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Trinidad & Tobago's Carnival lovers will only be getting a ‘taste’ of the festival this year, but do they even want it?

Frame grab of a Blue Devil, a traditional Trinidad and Tobago Carnival character, from the NGC “This is Home” Carnival series. Image by Walt Lovelace, used with permission.

If these were “normal” times, Trinidad and Tobago's world-famous Carnival season would already be well underway, with fetes and soca concerts drawing large crowds, and the early rounds of steel pan and masquerade competitions in full swing, all leading up to the two-day street parade on the Monday and Tuesday preceding Ash Wednesday, which falls on March 2 this year. But these are times of pandemic and, with the 2021 festival cancelled and creatives feeling the fallout, the government devised a way to make a version of Carnival happen for 2022.

Enter “A Taste of Carnival” — an attempt to allow every sector of the Carnival landscape to have events at three designated “safe zones”. These three COVID-19 protocol-compliant venues — the Queen's Park Savannah, the traditional mecca of the local festival, and Queen's Hall, both located in the capital, Port of Spain; as well as the Naparima Bowl, a performance art space in south Trinidad — will only be accessible to fully vaccinated patrons and performers.

Unlike the recently staged Miami Carnival, the approach involves the use of pods, whereby people will be physically distanced from one another within their own social bubbles while patronising any of the carded events. Most notably, the beloved J'ouvert celebrations, which herald the start of the street festival, and the Parade of the Bands will not be on offer, but other events are scheduled to begin on February 4.

Public reaction to the news has been mixed. Not only is Trinidad and Tobago in the throes of community spread of the Omicron variant, with daily new positive cases at around the 600 mark and an estimated 49.5 per cent of the population fully vaccinated, but the thought of the government dedicating what was initially said to be just over TTD 30 million (just under USD 4.5 million) on an untried and scaled down version of the festival seemed like fickle economics to some cultural activists.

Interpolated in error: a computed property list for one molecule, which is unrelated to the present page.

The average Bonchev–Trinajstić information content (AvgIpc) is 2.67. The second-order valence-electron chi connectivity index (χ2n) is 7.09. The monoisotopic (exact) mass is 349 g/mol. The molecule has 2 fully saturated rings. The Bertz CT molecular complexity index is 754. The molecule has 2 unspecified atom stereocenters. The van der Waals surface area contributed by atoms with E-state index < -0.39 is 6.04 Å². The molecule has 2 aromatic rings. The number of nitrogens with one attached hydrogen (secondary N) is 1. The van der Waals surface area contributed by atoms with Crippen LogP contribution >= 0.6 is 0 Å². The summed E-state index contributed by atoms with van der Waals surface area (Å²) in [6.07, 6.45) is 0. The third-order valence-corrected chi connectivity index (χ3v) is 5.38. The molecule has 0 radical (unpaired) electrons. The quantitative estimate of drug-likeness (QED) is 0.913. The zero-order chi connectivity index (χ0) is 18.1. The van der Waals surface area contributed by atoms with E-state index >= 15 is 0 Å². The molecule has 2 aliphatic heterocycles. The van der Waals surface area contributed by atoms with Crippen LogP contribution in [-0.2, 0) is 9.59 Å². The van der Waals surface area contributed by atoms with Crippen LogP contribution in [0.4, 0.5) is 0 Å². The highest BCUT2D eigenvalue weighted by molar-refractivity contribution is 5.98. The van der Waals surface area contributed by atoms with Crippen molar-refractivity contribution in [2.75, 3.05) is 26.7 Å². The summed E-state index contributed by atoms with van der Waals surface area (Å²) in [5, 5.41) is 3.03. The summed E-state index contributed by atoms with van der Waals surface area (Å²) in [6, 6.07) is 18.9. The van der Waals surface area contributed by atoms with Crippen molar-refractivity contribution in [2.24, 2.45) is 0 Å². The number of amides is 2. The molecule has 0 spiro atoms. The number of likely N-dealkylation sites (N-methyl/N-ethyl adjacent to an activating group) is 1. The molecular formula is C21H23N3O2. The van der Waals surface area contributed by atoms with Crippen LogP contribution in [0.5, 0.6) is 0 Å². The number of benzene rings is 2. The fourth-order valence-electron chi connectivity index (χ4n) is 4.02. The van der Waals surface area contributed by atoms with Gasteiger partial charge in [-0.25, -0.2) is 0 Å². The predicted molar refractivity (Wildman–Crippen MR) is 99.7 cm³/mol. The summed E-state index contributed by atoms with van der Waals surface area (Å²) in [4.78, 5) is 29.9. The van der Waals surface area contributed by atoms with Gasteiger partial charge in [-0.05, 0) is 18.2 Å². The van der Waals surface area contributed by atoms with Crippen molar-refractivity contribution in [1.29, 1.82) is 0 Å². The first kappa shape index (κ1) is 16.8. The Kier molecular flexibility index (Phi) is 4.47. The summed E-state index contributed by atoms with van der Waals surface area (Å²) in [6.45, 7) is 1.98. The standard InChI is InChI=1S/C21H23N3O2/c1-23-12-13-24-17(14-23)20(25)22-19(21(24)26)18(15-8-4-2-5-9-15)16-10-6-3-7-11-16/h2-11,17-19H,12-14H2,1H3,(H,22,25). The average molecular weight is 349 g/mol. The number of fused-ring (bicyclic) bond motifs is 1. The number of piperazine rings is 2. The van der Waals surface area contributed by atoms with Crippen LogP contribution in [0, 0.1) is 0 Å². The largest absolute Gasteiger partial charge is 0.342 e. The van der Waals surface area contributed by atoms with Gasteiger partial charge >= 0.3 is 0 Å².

Following some criticism, the budget has since been reduced to TTD 20 million (just under USD 3 million), with the lion's share being allocated to three key stakeholders: Pan Trinbago, the Trinbago Unified Calypsonians Organisation (TUCO), and the Trinidad and Tobago Carnival Bands Association.

It was a move that did not go down well with facebook user Nigel A. Campbell, who said:

[S]lashing the budget for ‘A Taste of Carnival’ does not make the event better, and worse does not make the public outcry go away. Pods build without confirmation of an expenditure budget. Why Gypsy [calypsonian Winston “Gypsy” Peters, chair of the National Carnival Commission] still have a job? Why NCC still spending government money? Why it so late in execution and marketing? A $15M ‘signal that the entertainment sector is reopening’ is one way of spending the People's money. The sector response is muted as high demand talent has left these shore to explore the markets overseas: foreign exchange, jobs, and audiences. A plan that began too late is now reduced to thing to show that ‘we care.’ Not good enough.

On Facebook, Rubadiri Victor noted:

How this money is to be allocated should be underpinned by international Best Practice understandings of the role of government money and the role of practitioners.

Some of the measures he suggested include a merit-driven grant funding evaluated by peer-based assessment, respect for the artistic process, and corporate sector support.

On Twitter, photographer David Wears shared a statement by the estate of the late Carnival designer Wayne Berkeley:

Social media users also raised concerns about transparency, the wisdom of prioritising an event of this nature given citizens’ current economic and healthcare needs, and the fact that the majority of the nation's school age children have been out of physical classes since March 2020.

Photographer Abigail Hadeed asked:

33 Million allocated for carnival and some goat pens [referring to the pods] and we cannot use this money to get children back to school! Really?

Allan Karim quipped:

Over the past two years, 50,000 children went without education because they couldn't afford a laptop…$35 million in laptops could have given them a Taste of Education.

In a follow-up Facebook post, Rubadiri Victor pushed back:

I loathe whenever a Creative Sector ‘spend’ is revealed and the first national outcry is ‘dey [They] shoulda spend dat money on Education! Or Health.’ The fact remains that Arts has the historic lowest government subvention [….] stack up that advantage over the years!

On the other end of the spectrum, certain sectors — including the chosen hosting venues and certain Carnival enthusiasts — welcomed the initiative, with Andy A. Neils saying:

The hard hit Entertainment sector in Trinidad and Tobago can breathe a sigh of relief as some events can happen in 2022, with proper health and safety protocols in place.

Even as NCC chairman Winston “Gypsy” Peters maintains that “for now, and for the foreseeable future, there will be so such thing as our ‘normal’ Carnival,” the coming weeks will tell whether the “Taste of Carnival” will be savoured, or leave a bad taste in the mouth.

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